Subject: Re: Physical memory tests?
To: Terry Moore <email@example.com>
From: Don Lewis <Don.Lewis@tsc.tdk.com>
Date: 08/03/1996 20:46:18
On Aug 3, 9:11pm, Terry Moore wrote:
} Subject: Re: Physical memory tests?
} 2) It is not completely clear that ability to correct any single-bit
} error (in a 64-bit word) and detect any two-bit error give a longer
} MTBF when compared to per-byte parity. Consider: any error that
} would be corrected by ECC would be detected by parity.
Yes, but a detected parity error will either kill a process or cause
a system panic, depending on whose memory was in error. A corrected
ECC error should just get logged and life should go on. Of the
workstations I administer, the two with 48 MB of parity memory panic
about once a year with a memory parity error. The two with 64 MB of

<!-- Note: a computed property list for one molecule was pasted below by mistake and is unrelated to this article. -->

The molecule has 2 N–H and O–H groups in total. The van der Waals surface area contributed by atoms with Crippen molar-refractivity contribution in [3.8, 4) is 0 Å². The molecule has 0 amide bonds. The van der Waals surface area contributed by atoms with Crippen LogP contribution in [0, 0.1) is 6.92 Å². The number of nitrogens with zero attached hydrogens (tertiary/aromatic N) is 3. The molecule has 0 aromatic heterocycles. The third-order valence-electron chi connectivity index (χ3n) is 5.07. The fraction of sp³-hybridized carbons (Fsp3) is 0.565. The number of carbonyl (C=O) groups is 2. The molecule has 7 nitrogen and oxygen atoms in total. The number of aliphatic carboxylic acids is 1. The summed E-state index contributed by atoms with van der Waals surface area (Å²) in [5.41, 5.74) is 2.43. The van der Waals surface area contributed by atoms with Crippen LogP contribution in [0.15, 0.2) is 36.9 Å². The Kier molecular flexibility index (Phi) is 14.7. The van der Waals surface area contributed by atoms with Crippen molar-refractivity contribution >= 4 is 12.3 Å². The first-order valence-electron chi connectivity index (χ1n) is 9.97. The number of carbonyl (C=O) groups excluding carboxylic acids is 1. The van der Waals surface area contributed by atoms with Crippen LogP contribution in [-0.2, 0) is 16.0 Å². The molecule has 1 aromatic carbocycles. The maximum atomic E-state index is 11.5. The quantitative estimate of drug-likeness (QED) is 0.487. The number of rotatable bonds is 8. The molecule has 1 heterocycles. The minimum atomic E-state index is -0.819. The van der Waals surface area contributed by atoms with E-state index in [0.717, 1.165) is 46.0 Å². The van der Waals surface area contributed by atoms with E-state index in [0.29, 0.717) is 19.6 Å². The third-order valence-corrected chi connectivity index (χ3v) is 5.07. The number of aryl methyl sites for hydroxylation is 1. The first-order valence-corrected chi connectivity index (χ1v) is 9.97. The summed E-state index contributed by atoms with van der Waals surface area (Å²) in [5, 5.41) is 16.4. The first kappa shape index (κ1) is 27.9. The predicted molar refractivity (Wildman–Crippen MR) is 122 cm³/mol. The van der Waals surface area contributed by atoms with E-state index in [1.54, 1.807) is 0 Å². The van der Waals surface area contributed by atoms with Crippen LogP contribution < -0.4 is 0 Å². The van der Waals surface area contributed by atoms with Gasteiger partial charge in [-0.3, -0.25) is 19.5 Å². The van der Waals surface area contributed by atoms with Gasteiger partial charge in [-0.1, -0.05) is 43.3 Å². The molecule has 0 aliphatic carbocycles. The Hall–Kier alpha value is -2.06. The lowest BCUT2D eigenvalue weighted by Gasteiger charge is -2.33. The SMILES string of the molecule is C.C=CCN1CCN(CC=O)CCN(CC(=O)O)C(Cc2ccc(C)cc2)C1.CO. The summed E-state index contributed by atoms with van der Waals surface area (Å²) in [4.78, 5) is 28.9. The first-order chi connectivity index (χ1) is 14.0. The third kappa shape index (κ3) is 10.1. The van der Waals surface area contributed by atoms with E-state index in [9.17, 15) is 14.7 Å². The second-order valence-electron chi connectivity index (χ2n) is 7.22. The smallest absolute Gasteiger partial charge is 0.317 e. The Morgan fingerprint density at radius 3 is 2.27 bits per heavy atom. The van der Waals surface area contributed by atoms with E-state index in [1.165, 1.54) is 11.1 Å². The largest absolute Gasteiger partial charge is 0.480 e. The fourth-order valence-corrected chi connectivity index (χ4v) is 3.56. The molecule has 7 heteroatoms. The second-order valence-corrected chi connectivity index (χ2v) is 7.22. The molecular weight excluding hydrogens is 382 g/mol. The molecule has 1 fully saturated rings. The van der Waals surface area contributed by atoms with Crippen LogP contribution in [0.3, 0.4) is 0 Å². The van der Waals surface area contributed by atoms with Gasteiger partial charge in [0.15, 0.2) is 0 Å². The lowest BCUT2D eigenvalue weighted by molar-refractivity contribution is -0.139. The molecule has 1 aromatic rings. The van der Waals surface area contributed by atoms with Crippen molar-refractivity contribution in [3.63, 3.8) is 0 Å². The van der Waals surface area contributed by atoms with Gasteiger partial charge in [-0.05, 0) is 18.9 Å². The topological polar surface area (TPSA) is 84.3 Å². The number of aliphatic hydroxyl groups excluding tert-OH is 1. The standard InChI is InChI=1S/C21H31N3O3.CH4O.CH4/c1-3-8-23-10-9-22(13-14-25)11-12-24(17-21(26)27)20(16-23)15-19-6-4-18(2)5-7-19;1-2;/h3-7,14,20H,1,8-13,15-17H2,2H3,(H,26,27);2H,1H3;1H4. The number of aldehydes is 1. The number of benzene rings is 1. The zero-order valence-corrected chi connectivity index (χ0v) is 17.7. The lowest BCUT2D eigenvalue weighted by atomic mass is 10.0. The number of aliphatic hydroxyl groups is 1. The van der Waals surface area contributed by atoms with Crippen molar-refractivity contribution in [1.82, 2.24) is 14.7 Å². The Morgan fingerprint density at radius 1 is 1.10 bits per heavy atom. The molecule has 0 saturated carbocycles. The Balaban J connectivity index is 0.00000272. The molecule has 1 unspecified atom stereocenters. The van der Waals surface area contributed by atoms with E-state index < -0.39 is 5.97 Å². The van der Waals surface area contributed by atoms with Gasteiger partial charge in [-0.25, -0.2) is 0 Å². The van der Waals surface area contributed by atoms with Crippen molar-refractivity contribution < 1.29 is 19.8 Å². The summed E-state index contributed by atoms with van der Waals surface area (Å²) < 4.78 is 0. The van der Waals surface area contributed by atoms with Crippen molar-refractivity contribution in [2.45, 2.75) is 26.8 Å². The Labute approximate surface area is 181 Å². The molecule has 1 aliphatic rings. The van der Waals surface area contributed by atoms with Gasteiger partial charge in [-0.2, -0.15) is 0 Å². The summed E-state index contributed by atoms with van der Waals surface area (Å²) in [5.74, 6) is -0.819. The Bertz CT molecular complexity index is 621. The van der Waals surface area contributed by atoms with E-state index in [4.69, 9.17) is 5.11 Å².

ECC memory just chug along until either the power fails long enough
to exhaust the UPS or I shut them down to install patches or fiddle
} Since the
} described situation was undetected errors, and multi-bit errors tend
} to come in multiples greater than 2 (they're usually due to connector faults
} or broken multi-bit silicon; common widths are x1 and x4), it is not
} even clear that ECC would have helped in this situation.
True, but such faults tend to be very obvious are pretty easy to track
down given the proper tools. They also have at least as good a chance
of being detected (but not corrected) by ECC as by parity. The fact
that the errors were not detected at all makes me suspect that non-parity
SIMMs were used, so no parity or ECC detection was possible.